So he therefore proceeds to take the work of the most most notoriously difficult filmmaker who, before the age of home video, was deeply appreciated primarily by a few dozen industry folks from city to city... and turn him into a Blanket Cinema Cool People Test, where those who do "understand" Bresson get club cards and those who don't either pretend they do because they don't want to be relegated to the RAMBO bin admitting they didn't catch sight of this alleged supergigantic blaring orgasmic parade that is supposed to have roared cinematically by in the form of any Bresson film-- or they simply lift their heads up from the Voice after reading Hoberman and recalling Bresson & say, "You fucking people are nuts" and add it to their checklist of beefs against a media which now seems because of such douche bag columns yet more confirmed to be composed smarmy, insulting, sushi-eating nitwits.
OK, sure, that run-on sentence is pure poetry, but hey, I like sushi, and do you really want to open up the can o'worms that is anti-intellectualizing vs. intellectualizing cinema? It seems like that's where you're heading. There's a thin line between bullying and discussion (some people could even see your post as bullying, or at least a dare to disagree). There's no defence for Hoberman though, that quote is ridiculous. But doesn't posturing have it merits? Just because some critic makes a wild statement (which you're prone to yourself, y'know), or postures himself or a filmmaker as a holy grail of filmdom, maybe it should be viewed as another tool of human expression that gets people interested in a specific filmmaker or film. Maybe somebody read that and picked up Pickpocket and loved it (as many have). And even if that last point was BS, there's no fighting hipstery posturing rubbish... it always wins.
[Bresson] is not Ozu where the inessential elements have been stripped away by a wise veteran director who once played the game with all the whistles & bells but has aged & understood the power and poetry of nothingness, of the act of backing off so that the viewer may come forward to inhabit certain zones of the mise en scene.
I, and I think a lot of other people would disagree and would say that Bresson *does* fit in nicely with that model of a "wise veteran director... who understood the power of poetry and nothingness". I love both Ozu and Bresson (I know, I'm sure everyone is shocked... take some time to for that to settle in), but we know that Bresson worked in a more constricted studio system as an assistant (or as David Ehrenstein contends, a gigolo), but from what we can tell from very early Ozu, he hasn't changed that much (and as far as bells and whistles are concerned, I can't think of any except for a few trains.)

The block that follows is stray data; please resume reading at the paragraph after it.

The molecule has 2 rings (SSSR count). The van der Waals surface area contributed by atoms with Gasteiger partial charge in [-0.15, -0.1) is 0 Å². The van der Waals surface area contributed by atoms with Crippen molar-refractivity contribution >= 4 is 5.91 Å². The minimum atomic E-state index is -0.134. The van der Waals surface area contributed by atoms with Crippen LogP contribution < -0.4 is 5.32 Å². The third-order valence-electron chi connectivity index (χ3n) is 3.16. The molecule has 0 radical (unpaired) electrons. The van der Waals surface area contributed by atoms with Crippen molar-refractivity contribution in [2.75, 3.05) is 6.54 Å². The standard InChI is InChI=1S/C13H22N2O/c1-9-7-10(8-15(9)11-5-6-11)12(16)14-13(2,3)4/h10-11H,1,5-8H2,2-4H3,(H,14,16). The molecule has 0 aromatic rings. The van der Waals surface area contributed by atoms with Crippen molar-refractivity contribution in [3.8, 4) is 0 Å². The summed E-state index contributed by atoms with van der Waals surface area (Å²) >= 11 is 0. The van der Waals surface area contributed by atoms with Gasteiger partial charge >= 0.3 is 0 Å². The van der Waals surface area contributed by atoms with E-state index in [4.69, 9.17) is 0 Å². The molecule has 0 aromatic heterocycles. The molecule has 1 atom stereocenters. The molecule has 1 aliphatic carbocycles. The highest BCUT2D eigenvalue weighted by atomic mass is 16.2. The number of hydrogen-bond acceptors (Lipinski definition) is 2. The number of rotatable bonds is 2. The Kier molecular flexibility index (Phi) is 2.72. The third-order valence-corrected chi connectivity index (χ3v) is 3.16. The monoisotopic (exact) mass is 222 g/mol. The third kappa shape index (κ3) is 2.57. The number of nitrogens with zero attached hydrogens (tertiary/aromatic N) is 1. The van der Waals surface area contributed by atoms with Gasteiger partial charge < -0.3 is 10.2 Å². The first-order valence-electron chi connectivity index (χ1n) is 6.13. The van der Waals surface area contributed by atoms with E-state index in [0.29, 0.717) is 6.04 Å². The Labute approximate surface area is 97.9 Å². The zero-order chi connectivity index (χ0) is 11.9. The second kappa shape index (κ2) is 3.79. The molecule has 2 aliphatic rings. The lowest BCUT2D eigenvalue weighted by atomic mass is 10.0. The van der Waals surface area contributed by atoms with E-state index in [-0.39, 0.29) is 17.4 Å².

I just want to reiterate how silly this whole Bresson-bullying routine is on the part of critics, where a guy like Narshty feels like he's got to apologize (not that he's all broken up about it, but it takes some guts to come oout & say such a thing in on a board like this because Bresson is ridiculously 'sacred' for some reason among critics & the 'serious' media, and the newer crop of cineastes take this up and are intimidated of stepping forward to say Okay this is just Nothing-- why are we watching this???).
People slam Bresson all the time. More exposure just means more slamming. It's probably all this bashing that leads critics to make Hobermanish pronouncements in the first place, like kids defending their dad's meatpacking plant job during recess ("he's the best meatpacking plant worker on the planet, jerk!") People on this board slam Bresson less for a couple of reasons: A, they actually like the films, B, they're "anything goes, why should I slam somebody someone else likes, why not just go about my business and talk about the films I enjoy" centrist types. I seriously doubt we're all brainwashed by Hoberman.
I do have to admit to a little bit of guilt though. Usually when I see someone posting dislike for Bresson on this forum (like Narshty did) there's a part of me that snobbishly invalidates the opinion by considering it someone playing the devil's advocate. It can probably be assumed that a lot of people here do this, but the first step is admitting, right?
Something else you said earlier, about coming to Bresson in a Vacuum, I would have to disagree. I just haphazardly borrowed A Man Escaped, on VHS, from a local library a few years ago and loved it. I've given a half a dozen friends Pickpocket to watch who have never heard of Bresson, and they all loved it. My exroommate watched friggin Lancelot du Lac and loved it, all without reading critical appraisals likening Bresson to God.